By December, a new ruling from Europe’s Air Safety Agency could essentially allow electronic devices to be used at all points of flight.  Being warned to turn off your mobile phone may be a thing of the past.  The European Aviation Safety Agency (EASA) has finally approved the use of electronic devices during take-off and landing on flights. However, guidance will be given on which devices can and cannot be used, by the end of this month.

Recently TechBeat reported the Federal Aviation Administration (FAA) approved personal devices on airplanes such as tablet computers, eBook readers and portable games consoles. Mobile phones will also be allowed as long as phones are put in Airplane mode and cellular radios are disabled; however, laptop computers will still need to be stowed away during take-off and landing due to their size and the potential risk it puts people in should an emergency stop need to occur.

Europe Approves In-Flight Electronics Use

Patrick Ky, EASA executive director said, “This is a major step in the process of expanding the freedom to use personal electronic devices on-board aircraft without compromise in safety.”  Each airline will now have the choice to implement the use of electronic devices on an individual basis.  Any airline who would like to allow it will have to present a “safety case” to the Civil Aviation Authority (CAA) in the UK (similar to the FAA in the US).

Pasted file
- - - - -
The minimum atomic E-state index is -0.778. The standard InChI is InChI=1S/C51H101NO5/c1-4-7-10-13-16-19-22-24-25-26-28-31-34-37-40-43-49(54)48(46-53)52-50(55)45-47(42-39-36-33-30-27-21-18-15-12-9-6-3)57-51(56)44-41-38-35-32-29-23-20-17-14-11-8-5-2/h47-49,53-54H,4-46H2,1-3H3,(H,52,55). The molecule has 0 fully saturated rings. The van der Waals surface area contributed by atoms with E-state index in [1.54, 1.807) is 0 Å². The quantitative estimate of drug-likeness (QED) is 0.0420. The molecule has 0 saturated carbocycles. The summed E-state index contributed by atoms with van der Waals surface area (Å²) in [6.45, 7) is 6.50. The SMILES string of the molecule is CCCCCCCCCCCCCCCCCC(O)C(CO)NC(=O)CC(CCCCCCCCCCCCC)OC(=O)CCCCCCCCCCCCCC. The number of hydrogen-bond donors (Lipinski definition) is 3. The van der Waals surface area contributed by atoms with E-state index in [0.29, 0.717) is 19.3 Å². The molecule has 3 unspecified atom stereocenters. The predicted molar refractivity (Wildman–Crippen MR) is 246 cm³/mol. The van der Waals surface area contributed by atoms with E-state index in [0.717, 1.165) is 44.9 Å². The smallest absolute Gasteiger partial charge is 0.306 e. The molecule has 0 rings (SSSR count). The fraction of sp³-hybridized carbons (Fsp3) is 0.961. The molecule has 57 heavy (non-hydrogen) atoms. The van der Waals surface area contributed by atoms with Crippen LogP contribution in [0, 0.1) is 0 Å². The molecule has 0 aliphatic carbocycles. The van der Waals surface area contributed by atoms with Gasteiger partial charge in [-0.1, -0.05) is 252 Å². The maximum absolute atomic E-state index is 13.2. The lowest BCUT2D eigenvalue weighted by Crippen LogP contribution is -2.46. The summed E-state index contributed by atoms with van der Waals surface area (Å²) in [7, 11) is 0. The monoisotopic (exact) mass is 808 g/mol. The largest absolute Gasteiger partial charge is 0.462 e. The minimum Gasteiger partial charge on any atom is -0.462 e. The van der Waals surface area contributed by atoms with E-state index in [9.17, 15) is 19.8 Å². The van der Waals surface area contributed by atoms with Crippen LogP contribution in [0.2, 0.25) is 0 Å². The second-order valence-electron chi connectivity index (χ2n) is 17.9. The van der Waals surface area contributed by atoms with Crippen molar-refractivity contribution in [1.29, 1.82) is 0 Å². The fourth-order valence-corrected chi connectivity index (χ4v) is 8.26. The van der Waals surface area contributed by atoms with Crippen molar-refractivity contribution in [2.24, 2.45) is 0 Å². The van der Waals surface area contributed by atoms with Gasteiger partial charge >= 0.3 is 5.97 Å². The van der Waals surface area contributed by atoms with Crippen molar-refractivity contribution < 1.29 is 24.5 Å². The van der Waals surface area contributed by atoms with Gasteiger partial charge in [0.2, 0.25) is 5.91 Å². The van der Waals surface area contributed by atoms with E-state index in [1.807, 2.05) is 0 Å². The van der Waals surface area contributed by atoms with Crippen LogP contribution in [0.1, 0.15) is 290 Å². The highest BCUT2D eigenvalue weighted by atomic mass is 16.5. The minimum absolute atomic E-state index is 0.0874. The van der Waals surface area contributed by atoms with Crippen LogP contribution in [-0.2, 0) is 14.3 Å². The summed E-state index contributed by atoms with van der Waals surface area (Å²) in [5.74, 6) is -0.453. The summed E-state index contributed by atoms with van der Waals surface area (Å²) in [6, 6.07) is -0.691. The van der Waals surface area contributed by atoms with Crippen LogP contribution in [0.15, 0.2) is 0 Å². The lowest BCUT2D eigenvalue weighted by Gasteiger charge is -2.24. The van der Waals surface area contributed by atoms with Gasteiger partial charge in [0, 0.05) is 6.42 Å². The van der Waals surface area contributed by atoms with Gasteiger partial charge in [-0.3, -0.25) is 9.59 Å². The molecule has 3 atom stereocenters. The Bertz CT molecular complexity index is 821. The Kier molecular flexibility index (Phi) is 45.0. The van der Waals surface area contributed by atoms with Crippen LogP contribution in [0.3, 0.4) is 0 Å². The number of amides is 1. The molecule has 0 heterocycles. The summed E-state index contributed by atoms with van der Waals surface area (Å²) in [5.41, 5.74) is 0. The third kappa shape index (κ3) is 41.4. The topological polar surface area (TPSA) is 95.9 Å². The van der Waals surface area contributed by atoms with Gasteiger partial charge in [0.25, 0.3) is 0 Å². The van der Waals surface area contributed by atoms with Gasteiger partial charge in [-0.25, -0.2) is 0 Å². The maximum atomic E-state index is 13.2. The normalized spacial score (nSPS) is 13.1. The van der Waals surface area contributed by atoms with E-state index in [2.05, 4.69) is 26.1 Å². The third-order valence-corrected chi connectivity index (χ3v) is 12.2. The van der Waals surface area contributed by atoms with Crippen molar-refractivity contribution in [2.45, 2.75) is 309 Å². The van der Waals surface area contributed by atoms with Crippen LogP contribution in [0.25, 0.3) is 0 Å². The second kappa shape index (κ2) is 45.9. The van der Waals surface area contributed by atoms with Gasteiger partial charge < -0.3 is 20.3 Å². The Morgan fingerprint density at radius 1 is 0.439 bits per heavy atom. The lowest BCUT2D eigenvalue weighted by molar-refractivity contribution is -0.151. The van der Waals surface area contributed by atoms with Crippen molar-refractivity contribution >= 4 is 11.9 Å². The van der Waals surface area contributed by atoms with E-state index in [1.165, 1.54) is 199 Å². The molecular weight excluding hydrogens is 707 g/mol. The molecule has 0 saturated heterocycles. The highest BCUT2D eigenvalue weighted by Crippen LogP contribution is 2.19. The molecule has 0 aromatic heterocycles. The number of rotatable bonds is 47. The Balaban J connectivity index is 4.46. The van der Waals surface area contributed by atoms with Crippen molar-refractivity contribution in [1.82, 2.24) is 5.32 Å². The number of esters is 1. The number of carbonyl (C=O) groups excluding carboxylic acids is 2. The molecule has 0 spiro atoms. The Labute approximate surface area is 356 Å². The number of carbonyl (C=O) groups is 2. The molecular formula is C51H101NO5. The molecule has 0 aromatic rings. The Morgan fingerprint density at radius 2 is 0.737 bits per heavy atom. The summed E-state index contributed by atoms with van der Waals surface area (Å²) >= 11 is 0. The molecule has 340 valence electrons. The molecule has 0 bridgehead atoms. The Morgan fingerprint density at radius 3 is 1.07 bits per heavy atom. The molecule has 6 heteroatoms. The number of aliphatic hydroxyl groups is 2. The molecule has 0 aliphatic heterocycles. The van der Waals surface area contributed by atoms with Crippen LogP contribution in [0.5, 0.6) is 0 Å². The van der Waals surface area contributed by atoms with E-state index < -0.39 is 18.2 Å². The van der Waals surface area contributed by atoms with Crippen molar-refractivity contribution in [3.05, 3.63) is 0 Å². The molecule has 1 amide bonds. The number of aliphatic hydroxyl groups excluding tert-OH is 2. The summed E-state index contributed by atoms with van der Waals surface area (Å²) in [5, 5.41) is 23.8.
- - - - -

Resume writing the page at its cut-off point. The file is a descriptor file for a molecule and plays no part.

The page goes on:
A CAA spokesperson said, “The airlines now have access to new methodology for the safety testing of devices, which could be a relatively quick process, especially as some airlines are likely to have already done a fair bit of testing…We will have to wait and see what the nature of the guidance will be, so it is difficult to predict an accurate timescale, but it is possible that UK airlines could be permitted to allow the use of personal electronic devices (PEDs) during all phases of flight before Christmas this year.”

EASA is also looking to allow the use of mobile phones on flights without needing to put them in safety mode.  EASA stated in a press release, “[we] recognise the wide proliferation of personal electronic devices and the wish of the travelling public to use them everywhere.”

Iain Rawlinson, chief executive of Monarch Airlines stated: “We recognise that passengers travel with a wide range of electronic devices for both communication and entertainment purposes and, pending the outcome of industry testing and CAA approval, Monarch expects to undertake its own tests and implement changes to policies regarding in-flight usage of personal electronic devices.”

Pretty soon, we will be able to preoccupy ourselves during even the most unsettling of flight take-offs.

[Image via digitaltrends]